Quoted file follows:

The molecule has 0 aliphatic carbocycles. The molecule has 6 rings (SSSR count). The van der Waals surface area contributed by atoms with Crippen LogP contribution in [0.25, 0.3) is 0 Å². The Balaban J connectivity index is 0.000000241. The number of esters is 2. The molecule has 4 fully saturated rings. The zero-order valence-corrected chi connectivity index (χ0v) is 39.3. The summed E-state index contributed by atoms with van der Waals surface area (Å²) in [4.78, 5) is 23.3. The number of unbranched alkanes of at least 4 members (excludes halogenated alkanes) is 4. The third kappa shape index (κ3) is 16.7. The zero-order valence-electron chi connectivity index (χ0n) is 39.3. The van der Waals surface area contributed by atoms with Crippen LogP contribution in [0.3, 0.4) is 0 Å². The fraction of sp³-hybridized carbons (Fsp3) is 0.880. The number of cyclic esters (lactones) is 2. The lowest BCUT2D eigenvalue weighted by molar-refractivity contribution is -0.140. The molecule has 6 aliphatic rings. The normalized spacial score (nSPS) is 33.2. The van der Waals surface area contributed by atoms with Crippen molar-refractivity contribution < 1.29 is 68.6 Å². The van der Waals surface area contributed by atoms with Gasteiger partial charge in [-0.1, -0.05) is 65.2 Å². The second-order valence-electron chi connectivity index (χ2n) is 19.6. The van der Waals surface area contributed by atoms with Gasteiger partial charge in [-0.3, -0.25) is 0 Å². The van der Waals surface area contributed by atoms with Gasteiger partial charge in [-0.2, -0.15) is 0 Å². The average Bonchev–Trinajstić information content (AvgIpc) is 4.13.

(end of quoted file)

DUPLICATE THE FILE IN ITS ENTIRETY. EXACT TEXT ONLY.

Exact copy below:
The molecule has 0 aliphatic carbocycles. The molecule has 6 rings (SSSR count). The van der Waals surface area contributed by atoms with Crippen LogP contribution in [0.25, 0.3) is 0 Å². The Balaban J connectivity index is 0.000000241. The number of esters is 2. The molecule has 4 fully saturated rings. The zero-order valence-corrected chi connectivity index (χ0v) is 39.3. The summed E-state index contributed by atoms with van der Waals surface area (Å²) in [4.78, 5) is 23.3. The number of unbranched alkanes of at least 4 members (excludes halogenated alkanes) is 4. The third kappa shape index (κ3) is 16.7. The zero-order valence-electron chi connectivity index (χ0n) is 39.3. The van der Waals surface area contributed by atoms with Crippen LogP contribution in [0.3, 0.4) is 0 Å². The fraction of sp³-hybridized carbons (Fsp3) is 0.880. The number of cyclic esters (lactones) is 2. The lowest BCUT2D eigenvalue weighted by molar-refractivity contribution is -0.140. The molecule has 6 aliphatic rings. The normalized spacial score (nSPS) is 33.2. The van der Waals surface area contributed by atoms with Crippen molar-refractivity contribution < 1.29 is 68.6 Å². The van der Waals surface area contributed by atoms with Gasteiger partial charge in [-0.1, -0.05) is 65.2 Å². The second-order valence-electron chi connectivity index (χ2n) is 19.6. The van der Waals surface area contributed by atoms with Gasteiger partial charge in [-0.3, -0.25) is 0 Å². The van der Waals surface area contributed by atoms with Gasteiger partial charge in [-0.2, -0.15) is 0 Å². The average Bonchev–Trinajstić information content (AvgIpc) is 4.13.